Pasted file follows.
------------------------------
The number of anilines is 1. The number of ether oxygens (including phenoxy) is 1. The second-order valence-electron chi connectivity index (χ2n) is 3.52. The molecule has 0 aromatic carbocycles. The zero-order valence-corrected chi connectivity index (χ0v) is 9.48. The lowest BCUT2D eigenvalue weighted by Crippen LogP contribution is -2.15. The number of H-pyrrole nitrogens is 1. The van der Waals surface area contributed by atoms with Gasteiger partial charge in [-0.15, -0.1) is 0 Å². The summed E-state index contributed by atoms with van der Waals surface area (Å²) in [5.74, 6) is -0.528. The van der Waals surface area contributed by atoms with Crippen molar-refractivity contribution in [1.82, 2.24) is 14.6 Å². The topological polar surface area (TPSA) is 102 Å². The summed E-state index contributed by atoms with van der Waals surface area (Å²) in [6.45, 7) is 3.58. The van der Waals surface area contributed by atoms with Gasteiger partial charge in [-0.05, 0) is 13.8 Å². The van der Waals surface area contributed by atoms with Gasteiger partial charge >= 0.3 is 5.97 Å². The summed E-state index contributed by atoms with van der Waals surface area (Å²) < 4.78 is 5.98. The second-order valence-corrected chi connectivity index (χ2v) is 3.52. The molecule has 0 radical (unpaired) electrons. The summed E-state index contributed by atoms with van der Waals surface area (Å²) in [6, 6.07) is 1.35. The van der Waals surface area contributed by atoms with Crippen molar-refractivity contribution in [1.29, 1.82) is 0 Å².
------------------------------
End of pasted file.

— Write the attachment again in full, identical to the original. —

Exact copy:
The number of anilines is 1. The number of ether oxygens (including phenoxy) is 1. The second-order valence-electron chi connectivity index (χ2n) is 3.52. The molecule has 0 aromatic carbocycles. The zero-order valence-corrected chi connectivity index (χ0v) is 9.48. The lowest BCUT2D eigenvalue weighted by Crippen LogP contribution is -2.15. The number of H-pyrrole nitrogens is 1. The van der Waals surface area contributed by atoms with Gasteiger partial charge in [-0.15, -0.1) is 0 Å². The summed E-state index contributed by atoms with van der Waals surface area (Å²) in [5.74, 6) is -0.528. The van der Waals surface area contributed by atoms with Crippen molar-refractivity contribution in [1.82, 2.24) is 14.6 Å². The topological polar surface area (TPSA) is 102 Å². The summed E-state index contributed by atoms with van der Waals surface area (Å²) in [6.45, 7) is 3.58. The van der Waals surface area contributed by atoms with Gasteiger partial charge in [-0.05, 0) is 13.8 Å². The van der Waals surface area contributed by atoms with Gasteiger partial charge >= 0.3 is 5.97 Å². The summed E-state index contributed by atoms with van der Waals surface area (Å²) < 4.78 is 5.98. The second-order valence-corrected chi connectivity index (χ2v) is 3.52. The molecule has 0 radical (unpaired) electrons. The summed E-state index contributed by atoms with van der Waals surface area (Å²) in [6, 6.07) is 1.35. The van der Waals surface area contributed by atoms with Crippen molar-refractivity contribution in [1.29, 1.82) is 0 Å².